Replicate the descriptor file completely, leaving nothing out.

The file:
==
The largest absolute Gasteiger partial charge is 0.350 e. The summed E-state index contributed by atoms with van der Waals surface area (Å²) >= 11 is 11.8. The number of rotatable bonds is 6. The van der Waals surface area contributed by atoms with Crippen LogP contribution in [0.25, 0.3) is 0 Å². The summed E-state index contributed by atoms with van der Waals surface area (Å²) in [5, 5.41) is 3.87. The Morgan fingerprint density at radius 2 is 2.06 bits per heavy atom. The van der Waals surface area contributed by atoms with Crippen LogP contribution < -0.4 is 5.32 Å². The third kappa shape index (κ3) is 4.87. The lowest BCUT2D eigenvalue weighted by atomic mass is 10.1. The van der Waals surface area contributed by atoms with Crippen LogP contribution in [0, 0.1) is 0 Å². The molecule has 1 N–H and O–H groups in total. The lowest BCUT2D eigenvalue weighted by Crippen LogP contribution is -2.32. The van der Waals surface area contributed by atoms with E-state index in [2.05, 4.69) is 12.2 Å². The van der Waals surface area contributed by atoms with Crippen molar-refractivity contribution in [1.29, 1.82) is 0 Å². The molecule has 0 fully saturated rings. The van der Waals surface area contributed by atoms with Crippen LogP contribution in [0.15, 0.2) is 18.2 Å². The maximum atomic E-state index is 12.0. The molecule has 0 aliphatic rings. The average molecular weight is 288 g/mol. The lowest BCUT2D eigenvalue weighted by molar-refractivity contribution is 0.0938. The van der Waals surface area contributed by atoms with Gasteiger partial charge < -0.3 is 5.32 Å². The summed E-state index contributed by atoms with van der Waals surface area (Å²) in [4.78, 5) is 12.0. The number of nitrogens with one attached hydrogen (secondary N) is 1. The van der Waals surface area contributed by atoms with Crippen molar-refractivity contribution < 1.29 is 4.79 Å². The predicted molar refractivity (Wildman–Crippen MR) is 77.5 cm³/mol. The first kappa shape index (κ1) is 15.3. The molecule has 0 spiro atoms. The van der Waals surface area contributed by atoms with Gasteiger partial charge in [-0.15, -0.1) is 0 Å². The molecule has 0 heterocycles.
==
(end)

The largest absolute Gasteiger partial charge is 0.350 e. The summed E-state index contributed by atoms with van der Waals surface area (Å²) >= 11 is 11.8. The number of rotatable bonds is 6. The van der Waals surface area contributed by atoms with Crippen LogP contribution in [0.25, 0.3) is 0 Å². The summed E-state index contributed by atoms with van der Waals surface area (Å²) in [5, 5.41) is 3.87. The Morgan fingerprint density at radius 2 is 2.06 bits per heavy atom. The van der Waals surface area contributed by atoms with Crippen LogP contribution < -0.4 is 5.32 Å². The third kappa shape index (κ3) is 4.87. The lowest BCUT2D eigenvalue weighted by atomic mass is 10.1. The van der Waals surface area contributed by atoms with Crippen LogP contribution in [0, 0.1) is 0 Å². The molecule has 1 N–H and O–H groups in total. The lowest BCUT2D eigenvalue weighted by Crippen LogP contribution is -2.32. The van der Waals surface area contributed by atoms with E-state index in [2.05, 4.69) is 12.2 Å². The van der Waals surface area contributed by atoms with Crippen molar-refractivity contribution in [1.29, 1.82) is 0 Å². The molecule has 0 fully saturated rings. The van der Waals surface area contributed by atoms with Crippen LogP contribution in [0.15, 0.2) is 18.2 Å². The maximum atomic E-state index is 12.0. The molecule has 0 aliphatic rings. The average molecular weight is 288 g/mol. The lowest BCUT2D eigenvalue weighted by molar-refractivity contribution is 0.0938. The van der Waals surface area contributed by atoms with Gasteiger partial charge < -0.3 is 5.32 Å². The summed E-state index contributed by atoms with van der Waals surface area (Å²) in [4.78, 5) is 12.0. The number of nitrogens with one attached hydrogen (secondary N) is 1. The van der Waals surface area contributed by atoms with Crippen molar-refractivity contribution < 1.29 is 4.79 Å². The predicted molar refractivity (Wildman–Crippen MR) is 77.5 cm³/mol. The first kappa shape index (κ1) is 15.3. The molecule has 0 spiro atoms. The van der Waals surface area contributed by atoms with Gasteiger partial charge in [-0.15, -0.1) is 0 Å². The molecule has 0 heterocycles.